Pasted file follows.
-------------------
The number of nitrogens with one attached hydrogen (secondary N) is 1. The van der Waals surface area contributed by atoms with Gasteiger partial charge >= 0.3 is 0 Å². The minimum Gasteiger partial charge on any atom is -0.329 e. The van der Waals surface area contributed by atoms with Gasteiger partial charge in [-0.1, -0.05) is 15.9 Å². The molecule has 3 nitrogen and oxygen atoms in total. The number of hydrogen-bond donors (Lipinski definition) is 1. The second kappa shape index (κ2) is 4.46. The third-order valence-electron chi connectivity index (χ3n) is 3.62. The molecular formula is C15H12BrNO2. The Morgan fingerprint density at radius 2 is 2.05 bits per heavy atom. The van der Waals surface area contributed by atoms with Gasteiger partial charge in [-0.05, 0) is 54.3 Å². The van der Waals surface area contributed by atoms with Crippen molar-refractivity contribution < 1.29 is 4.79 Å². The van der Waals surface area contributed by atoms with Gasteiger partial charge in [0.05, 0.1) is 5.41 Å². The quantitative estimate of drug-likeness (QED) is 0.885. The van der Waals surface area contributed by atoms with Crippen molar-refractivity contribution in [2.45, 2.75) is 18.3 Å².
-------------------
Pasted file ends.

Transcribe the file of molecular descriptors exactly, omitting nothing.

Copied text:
The number of nitrogens with one attached hydrogen (secondary N) is 1. The van der Waals surface area contributed by atoms with Gasteiger partial charge >= 0.3 is 0 Å². The minimum Gasteiger partial charge on any atom is -0.329 e. The van der Waals surface area contributed by atoms with Gasteiger partial charge in [-0.1, -0.05) is 15.9 Å². The molecule has 3 nitrogen and oxygen atoms in total. The number of hydrogen-bond donors (Lipinski definition) is 1. The second kappa shape index (κ2) is 4.46. The third-order valence-electron chi connectivity index (χ3n) is 3.62. The molecular formula is C15H12BrNO2. The Morgan fingerprint density at radius 2 is 2.05 bits per heavy atom. The van der Waals surface area contributed by atoms with Gasteiger partial charge in [-0.05, 0) is 54.3 Å². The van der Waals surface area contributed by atoms with Crippen molar-refractivity contribution < 1.29 is 4.79 Å². The van der Waals surface area contributed by atoms with Gasteiger partial charge in [0.05, 0.1) is 5.41 Å². The quantitative estimate of drug-likeness (QED) is 0.885. The van der Waals surface area contributed by atoms with Crippen molar-refractivity contribution in [2.45, 2.75) is 18.3 Å².